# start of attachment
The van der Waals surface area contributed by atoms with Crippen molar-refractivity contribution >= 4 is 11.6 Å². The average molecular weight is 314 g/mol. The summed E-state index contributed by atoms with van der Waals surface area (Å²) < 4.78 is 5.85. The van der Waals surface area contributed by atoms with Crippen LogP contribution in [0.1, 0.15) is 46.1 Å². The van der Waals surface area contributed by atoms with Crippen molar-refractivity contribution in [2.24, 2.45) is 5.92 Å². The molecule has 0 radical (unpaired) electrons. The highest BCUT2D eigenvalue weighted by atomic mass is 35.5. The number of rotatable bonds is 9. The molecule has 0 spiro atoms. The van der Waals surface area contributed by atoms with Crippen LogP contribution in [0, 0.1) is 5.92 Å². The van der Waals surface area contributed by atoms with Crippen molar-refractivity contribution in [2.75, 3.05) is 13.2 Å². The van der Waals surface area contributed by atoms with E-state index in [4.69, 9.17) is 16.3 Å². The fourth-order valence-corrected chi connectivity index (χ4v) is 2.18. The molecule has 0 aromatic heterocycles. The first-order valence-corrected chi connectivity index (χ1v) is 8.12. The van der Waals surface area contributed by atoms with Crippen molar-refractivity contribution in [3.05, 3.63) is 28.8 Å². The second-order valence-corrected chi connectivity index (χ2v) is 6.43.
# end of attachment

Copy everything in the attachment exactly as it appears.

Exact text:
The van der Waals surface area contributed by atoms with Crippen molar-refractivity contribution >= 4 is 11.6 Å². The average molecular weight is 314 g/mol. The summed E-state index contributed by atoms with van der Waals surface area (Å²) < 4.78 is 5.85. The van der Waals surface area contributed by atoms with Crippen LogP contribution in [0.1, 0.15) is 46.1 Å². The van der Waals surface area contributed by atoms with Crippen molar-refractivity contribution in [2.24, 2.45) is 5.92 Å². The molecule has 0 radical (unpaired) electrons. The highest BCUT2D eigenvalue weighted by atomic mass is 35.5. The number of rotatable bonds is 9. The molecule has 0 spiro atoms. The van der Waals surface area contributed by atoms with Crippen LogP contribution in [0, 0.1) is 5.92 Å². The van der Waals surface area contributed by atoms with Crippen molar-refractivity contribution in [2.75, 3.05) is 13.2 Å². The van der Waals surface area contributed by atoms with E-state index in [4.69, 9.17) is 16.3 Å². The fourth-order valence-corrected chi connectivity index (χ4v) is 2.18. The molecule has 0 aromatic heterocycles. The first-order valence-corrected chi connectivity index (χ1v) is 8.12. The van der Waals surface area contributed by atoms with Crippen molar-refractivity contribution in [3.05, 3.63) is 28.8 Å². The second-order valence-corrected chi connectivity index (χ2v) is 6.43.